Given the storm of bad press and user revolts Facebook has been suffering since announcing their “Open Graph” feature to better spread its data across the web, it’s rather puzzling that the company would announce an unrelated new security feature. But, announce it they did. With well-known tech pundit and podcaster Leo Laporte deleting his Facebook account on-the-air, Facebook has announced a new security method that ties your account to certain known computers and devices.
Similar to a method already in-use by most U.S. banking entities, Facebook will recognize computers and devices you typically log-in with, however when an unknown device attempts to log-in, you will be required to answer a challenge-response question to verify your identity. Facebook users will be able to approve which computers and mobile devices are allowed to log-in, and when an unauthorized attempt occurs, an email or text message will alert the user of the unauthorized access attempt.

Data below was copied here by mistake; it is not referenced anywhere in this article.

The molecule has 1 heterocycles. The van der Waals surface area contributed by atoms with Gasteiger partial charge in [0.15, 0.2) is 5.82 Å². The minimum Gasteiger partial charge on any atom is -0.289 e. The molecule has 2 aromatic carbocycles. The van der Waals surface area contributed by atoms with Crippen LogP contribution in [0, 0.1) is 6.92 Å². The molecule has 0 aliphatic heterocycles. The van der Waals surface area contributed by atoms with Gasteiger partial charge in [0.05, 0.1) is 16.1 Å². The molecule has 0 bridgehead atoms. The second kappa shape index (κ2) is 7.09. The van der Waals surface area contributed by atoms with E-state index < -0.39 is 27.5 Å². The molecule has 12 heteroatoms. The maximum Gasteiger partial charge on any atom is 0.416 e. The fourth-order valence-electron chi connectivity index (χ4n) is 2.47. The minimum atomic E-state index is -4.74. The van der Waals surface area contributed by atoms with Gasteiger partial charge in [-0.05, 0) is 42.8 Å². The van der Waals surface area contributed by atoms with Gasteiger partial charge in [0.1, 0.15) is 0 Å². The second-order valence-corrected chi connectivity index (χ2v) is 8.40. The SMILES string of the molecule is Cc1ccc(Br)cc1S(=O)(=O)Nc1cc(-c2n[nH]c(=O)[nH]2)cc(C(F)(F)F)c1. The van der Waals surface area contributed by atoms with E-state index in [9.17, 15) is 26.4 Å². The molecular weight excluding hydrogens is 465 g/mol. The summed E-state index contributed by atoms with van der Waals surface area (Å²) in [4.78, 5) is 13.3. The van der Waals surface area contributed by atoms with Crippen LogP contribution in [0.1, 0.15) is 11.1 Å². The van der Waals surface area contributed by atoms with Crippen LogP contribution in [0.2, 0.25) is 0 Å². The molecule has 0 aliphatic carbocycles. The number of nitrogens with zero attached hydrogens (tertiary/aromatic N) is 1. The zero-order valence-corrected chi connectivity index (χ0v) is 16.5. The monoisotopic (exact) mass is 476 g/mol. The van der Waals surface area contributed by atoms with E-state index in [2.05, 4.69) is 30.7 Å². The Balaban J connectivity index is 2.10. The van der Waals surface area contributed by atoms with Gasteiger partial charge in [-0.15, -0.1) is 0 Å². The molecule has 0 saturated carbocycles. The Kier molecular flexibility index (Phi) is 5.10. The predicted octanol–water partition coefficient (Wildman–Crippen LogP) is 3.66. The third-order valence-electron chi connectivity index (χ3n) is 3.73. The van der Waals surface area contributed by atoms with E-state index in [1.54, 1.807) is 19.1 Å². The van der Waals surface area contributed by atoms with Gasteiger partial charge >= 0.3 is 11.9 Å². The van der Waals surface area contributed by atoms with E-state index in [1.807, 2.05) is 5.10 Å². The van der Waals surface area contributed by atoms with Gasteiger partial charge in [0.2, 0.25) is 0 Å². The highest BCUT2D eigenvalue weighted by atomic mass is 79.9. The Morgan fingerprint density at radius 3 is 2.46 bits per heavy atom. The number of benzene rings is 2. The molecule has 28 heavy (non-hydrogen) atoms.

While this heightened security is certainly unique in the social networking world, it does nothing to address the serious privacy issues being expressed about how Facebook data is being extended and used by unknown and potentially untrustworthy third-party web sites. Even Congress is getting involved, with four Democratic senators calling on Facebook CEO Mark Zuckerberg to reconsider the recent changes in its privacy settings and asking the Federal Trade Commission to streamline guidelines regarding privacy on all social networks.
After the jump, I describe how to activate Facebook’s new authorized device/log-in notification feature, so read on if you’d like to try it for yourself.
If you’re interested in locking down your Facebook account using the new authorized device feature, you’ll need to delve into the maze of account settings while logged in. In the upper-right of your Facebook page, click on “Account” and then “Account Settings.” Scroll down the next screen to “Account Security” and click “change.” Facebook will then ask you, “Would you like to receive notifications for logins from new devices?” Click “yes” and then click “submit” to save this change.
A Facebook programmer, Lev Popov elaborates on the new change in one of his blog posts.
“We’re confident that these new tools and systems will do a lot to prevent unauthorized logins and the nuisance they can cause. As always, though, the first line of defense is you. We need you to help by practicing safe behavior on Facebook and wherever you go online.”
While I agree that better security is always a good thing, I’m curious why this feature isn’t activated by default. I can’t be the only person to think it should be.